Light my Fire - How future small combustion installations could burn fuels more efficiently and climate-friendly

Research in focus July 2013

"Wood is a fuel for eternity, being the most widely used kind of biomass for supplying heat and domestic hot water in households," states Dr.-Ing. Mohammad Aleysa, leader of the working group 'Exhaust Systems' at the Fraunhofer Institute for Building Physics IBP. "Any effort that contributes to advance the development of suitable and improved combustion technologies is worthwhile to be undertaken. There is a growing tendency to prefer wood over other fuels due to increasing prices for fossil energy carriers and, above all, due to the energy turnaround in Germany." Unlike fossil energy carriers, wood releases only the amount of carbon dioxide it had previously incorporated during growth. "This fact theoretically makes wood a CO2 neutral source of energy," as Aleysa underlines, "but it takes advanced technical systems to bring to bear the environmental advantages in the combustion area."

Despite being carbon neutral, the use of biomass as an energy carrier has its drawbacks, too. According to the German Federal Environmental Agency (UBA) residential combustion sources are emitting particulate matter and many gaseous pollutants like carbon monoxide (CO), volatile organic compounds (VOCs), and polycyclic aromatic hydrocarbons (PAHs), which are associated with noxious effects. In 2012, about 24,000 tons of dust were emitted from domestic chimneys, stoves and boilers to be released into the atmosphere.

"There are three key factors," says Aleysa, "which determine the efficiency and the pollutant emission of combustion sources: the combustion technology, the fuel, and the user." Requirements on combustion technology as the first factor of influence have been defined and specified in the respective test standards. Here, engineers continue to puzzle out improvements and further refine methods. The German Federal Immission Control Ordinance (1. BImSchV) specifies the parameters for the fuels used. Merely user behavior has not yet been subject to controls or regulations. In the course of their investigations, Aleysa and his team of scientists found that it was very difficult to ensure correct operation of the furnaces, even though advanced combustion technologies and fuels perfectly suited for combustion were used. In plain text this means: there is further potential for minimizing pollutant emissions, namely regarding user behavior. Dust emissions from incomplete combustion are mainly due to obsolete technical systems and handling errors. It is up to the user to ensure high thermal efficiency (which is a key prerequisite for minimized pollutant emission), for instance by using only well-dried wood or by providing sufficient supply of combustion air in the burning phase.


Aleysa acts one step ahead. In his opinion, the consistent and continuous monitoring of small combustion systems will provide opportunities to contribute substantially to establishing efficient and environmentally compatible energy supplies from biomass. A sophisticated combustion technology involving intelligent systems is to minimize the influence of user behavior and to ensure that the firing plants will work faultlessly. Operating errors will then belong to the past – optimizing operations and minimizing pollution are the goals for the future. A project designed by Fraunhofer IBP takes up this idea, doing research on this unique innovative system. The principle of this so-called "Monitoring and Emission Assessment System for Biomass Boilers" (iÜBS) is based on the application of new gas sensors, which are combined with the control of the firing plant. This involves not only controlling combustion quality and pollutant emission - special attention is also given to the mode of operation. For instance, this includes assessments regarding the quality of the fuel and the user-friendly operation of the system or the efficiency achieved. By analyzing the emissions, the plant also records polluting mistakes like burning wet wood or even garbage in residential combustion sources. If combustion is not optimal, immediate counter-measures can be taken. This environmental and economic approach can only be implemented, however, if the user can be convinced of the advantages. Technology is to relieve and support users, who should just enjoy watching the fire burn.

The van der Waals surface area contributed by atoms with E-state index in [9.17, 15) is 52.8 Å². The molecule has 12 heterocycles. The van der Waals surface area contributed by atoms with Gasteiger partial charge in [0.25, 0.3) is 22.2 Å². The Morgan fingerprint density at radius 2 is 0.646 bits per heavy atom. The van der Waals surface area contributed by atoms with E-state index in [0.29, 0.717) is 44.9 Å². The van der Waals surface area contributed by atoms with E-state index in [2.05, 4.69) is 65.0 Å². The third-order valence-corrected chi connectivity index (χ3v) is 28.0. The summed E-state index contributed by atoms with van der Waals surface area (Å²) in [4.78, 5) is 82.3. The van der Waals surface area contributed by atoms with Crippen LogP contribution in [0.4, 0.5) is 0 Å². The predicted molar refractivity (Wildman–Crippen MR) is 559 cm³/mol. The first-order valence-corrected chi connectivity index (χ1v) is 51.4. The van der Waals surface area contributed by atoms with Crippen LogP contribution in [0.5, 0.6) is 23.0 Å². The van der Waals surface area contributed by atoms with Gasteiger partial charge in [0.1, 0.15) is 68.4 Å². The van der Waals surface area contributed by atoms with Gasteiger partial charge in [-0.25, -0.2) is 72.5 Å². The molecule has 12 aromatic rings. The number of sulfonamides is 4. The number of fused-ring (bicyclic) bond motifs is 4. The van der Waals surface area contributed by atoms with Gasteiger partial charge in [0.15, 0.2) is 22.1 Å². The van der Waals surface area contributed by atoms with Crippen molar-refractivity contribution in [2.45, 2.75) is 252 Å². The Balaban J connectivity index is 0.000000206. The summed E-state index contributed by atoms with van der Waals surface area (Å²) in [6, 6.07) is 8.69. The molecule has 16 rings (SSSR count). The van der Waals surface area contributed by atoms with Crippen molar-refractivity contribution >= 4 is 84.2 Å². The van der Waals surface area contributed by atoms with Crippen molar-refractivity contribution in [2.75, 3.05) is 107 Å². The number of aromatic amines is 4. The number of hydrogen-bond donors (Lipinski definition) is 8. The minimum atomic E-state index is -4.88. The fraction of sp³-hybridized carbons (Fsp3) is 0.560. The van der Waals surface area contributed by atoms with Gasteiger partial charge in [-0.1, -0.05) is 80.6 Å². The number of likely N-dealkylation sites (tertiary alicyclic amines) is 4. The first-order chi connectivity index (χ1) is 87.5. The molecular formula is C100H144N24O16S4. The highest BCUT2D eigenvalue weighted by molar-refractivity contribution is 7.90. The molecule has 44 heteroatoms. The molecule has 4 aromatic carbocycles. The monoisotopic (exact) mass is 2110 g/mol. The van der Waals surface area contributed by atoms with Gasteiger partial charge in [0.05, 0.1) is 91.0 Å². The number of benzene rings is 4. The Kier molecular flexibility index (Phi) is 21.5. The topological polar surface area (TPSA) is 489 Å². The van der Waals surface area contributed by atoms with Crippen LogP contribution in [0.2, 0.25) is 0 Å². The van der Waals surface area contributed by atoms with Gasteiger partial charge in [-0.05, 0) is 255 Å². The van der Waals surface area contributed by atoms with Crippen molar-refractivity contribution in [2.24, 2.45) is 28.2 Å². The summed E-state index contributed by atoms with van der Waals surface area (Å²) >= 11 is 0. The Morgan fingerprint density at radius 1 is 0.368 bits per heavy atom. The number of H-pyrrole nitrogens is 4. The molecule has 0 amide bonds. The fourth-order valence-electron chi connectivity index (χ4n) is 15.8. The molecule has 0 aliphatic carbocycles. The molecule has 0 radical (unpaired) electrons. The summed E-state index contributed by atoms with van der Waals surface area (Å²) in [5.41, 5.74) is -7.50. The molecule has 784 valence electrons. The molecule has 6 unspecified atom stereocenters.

In the scope of further research activities of the "Heating and Chimney Systems" group two innovative combustion concepts were designed, which are suited for both biomass-fueled single-room combustion plants and for centralized boilers (like gasification boilers and wood chip firing systems). These combustion concepts are intended to advance the combustion and emissions performance such that present and future emission requirements of the 1st BImSchV will be met without taking any secondary measures. The tests that were performed at Fraunhofer IBP promised a successful outcome. Partners from industry and science are welcome to join in the above described research projects, which are still at a planning stage.

Fraunhofer IBP's Heating Systems researchers are not only focusing on the development of low-emission combustion technologies, but also on the use of waste gas products. In a current research project the parallel supply of heat and CO2 to greenhouses is being investigated, where carbon dioxide is used as a fertilizer: In addition to light, water and supply of nutrients it fosters optimum plant growth. This involves the application of an innovative, high-modulation technology: flameless combustion ensures equal zero-emission, i.e. practically no pollutants will be released during the burning process - which closes the cycle of a sustainable, optimal energy supply based on biomass.


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